Subject verb agreement
“They is going” is wrong; “they are going” is right, and that seems obvious.
If the subject is plural, the verb has to be too.
Use of whom
When who is the subject it should be whom. Your friend tells you of some colourful company and, surprised, you say “you went to the party with whom?”.
Then and than
Than is used when you’re talking about comparisons e.g. “I outran the hungry tiger easily; I am faster than that”.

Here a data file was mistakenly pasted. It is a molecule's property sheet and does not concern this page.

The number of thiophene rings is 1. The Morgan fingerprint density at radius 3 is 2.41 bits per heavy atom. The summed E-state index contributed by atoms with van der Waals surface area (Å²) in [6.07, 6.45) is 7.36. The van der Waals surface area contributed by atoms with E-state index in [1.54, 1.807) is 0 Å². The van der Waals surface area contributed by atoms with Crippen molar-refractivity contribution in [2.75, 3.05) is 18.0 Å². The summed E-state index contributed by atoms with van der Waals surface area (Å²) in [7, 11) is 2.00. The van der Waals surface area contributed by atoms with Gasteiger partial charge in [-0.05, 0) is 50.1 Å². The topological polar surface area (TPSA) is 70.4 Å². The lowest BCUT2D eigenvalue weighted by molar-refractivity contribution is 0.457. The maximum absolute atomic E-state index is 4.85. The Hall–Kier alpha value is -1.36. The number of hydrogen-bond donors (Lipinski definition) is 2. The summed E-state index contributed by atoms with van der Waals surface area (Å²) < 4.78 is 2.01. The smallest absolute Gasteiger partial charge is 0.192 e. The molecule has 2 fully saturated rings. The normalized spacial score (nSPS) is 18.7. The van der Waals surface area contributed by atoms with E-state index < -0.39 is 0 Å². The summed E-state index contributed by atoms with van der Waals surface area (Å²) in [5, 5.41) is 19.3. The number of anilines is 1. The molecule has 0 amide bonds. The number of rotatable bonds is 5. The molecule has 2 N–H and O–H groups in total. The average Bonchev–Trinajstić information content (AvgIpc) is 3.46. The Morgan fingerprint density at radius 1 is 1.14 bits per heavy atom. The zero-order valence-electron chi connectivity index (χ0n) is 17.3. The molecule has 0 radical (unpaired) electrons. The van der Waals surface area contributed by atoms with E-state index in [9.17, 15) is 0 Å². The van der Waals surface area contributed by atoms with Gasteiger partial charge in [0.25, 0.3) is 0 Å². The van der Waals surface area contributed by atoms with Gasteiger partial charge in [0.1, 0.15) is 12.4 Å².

Then is used when you’re talking about something relating to time e.g. “I left the party earlier then you and headed home for a cocoa and early night”.
Use of less or fewer
Less should be used for something that is singular or intangible e.g. “It was widely acknowledged that Donald J. Thump possessed less of a moral compass than his predecessor”.
Fewer is used in the case of a discrete multitude, as in the example of the express lane at the supermarket being for “Ten items or fewer”.